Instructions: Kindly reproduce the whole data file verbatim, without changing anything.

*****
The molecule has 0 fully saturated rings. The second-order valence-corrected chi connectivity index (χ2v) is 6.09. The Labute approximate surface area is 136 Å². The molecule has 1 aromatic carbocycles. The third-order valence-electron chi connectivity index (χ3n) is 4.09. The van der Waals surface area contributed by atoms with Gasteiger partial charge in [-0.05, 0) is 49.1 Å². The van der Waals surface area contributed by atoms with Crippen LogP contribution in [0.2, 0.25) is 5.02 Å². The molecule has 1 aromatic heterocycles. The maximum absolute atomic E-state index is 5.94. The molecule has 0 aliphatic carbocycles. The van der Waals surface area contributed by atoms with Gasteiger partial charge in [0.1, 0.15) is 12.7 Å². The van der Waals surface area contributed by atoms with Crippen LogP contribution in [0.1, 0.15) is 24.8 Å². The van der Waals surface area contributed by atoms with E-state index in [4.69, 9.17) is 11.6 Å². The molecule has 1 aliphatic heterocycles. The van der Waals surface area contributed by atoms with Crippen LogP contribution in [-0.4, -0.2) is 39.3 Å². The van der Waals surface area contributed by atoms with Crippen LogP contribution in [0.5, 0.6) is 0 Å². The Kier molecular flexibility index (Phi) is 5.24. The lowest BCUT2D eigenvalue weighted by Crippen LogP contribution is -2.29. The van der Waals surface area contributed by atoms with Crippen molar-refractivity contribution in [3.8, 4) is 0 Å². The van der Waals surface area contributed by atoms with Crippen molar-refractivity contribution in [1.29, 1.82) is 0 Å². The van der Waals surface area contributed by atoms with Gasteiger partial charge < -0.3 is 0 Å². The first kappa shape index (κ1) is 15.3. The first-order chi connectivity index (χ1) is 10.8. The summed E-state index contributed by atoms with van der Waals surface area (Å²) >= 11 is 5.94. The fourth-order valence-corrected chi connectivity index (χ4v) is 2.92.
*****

The molecule has 0 fully saturated rings. The second-order valence-corrected chi connectivity index (χ2v) is 6.09. The Labute approximate surface area is 136 Å². The molecule has 1 aromatic carbocycles. The third-order valence-electron chi connectivity index (χ3n) is 4.09. The van der Waals surface area contributed by atoms with Gasteiger partial charge in [-0.05, 0) is 49.1 Å². The van der Waals surface area contributed by atoms with Crippen LogP contribution in [0.2, 0.25) is 5.02 Å². The molecule has 1 aromatic heterocycles. The maximum absolute atomic E-state index is 5.94. The molecule has 0 aliphatic carbocycles. The van der Waals surface area contributed by atoms with Gasteiger partial charge in [0.1, 0.15) is 12.7 Å². The van der Waals surface area contributed by atoms with Crippen LogP contribution in [0.1, 0.15) is 24.8 Å². The van der Waals surface area contributed by atoms with E-state index in [4.69, 9.17) is 11.6 Å². The molecule has 1 aliphatic heterocycles. The van der Waals surface area contributed by atoms with Crippen LogP contribution in [-0.4, -0.2) is 39.3 Å². The van der Waals surface area contributed by atoms with Crippen LogP contribution in [0.5, 0.6) is 0 Å². The Kier molecular flexibility index (Phi) is 5.24. The lowest BCUT2D eigenvalue weighted by Crippen LogP contribution is -2.29. The van der Waals surface area contributed by atoms with Crippen molar-refractivity contribution in [3.8, 4) is 0 Å². The van der Waals surface area contributed by atoms with Crippen molar-refractivity contribution in [1.29, 1.82) is 0 Å². The van der Waals surface area contributed by atoms with Gasteiger partial charge < -0.3 is 0 Å². The first kappa shape index (κ1) is 15.3. The first-order chi connectivity index (χ1) is 10.8. The summed E-state index contributed by atoms with van der Waals surface area (Å²) >= 11 is 5.94. The fourth-order valence-corrected chi connectivity index (χ4v) is 2.92.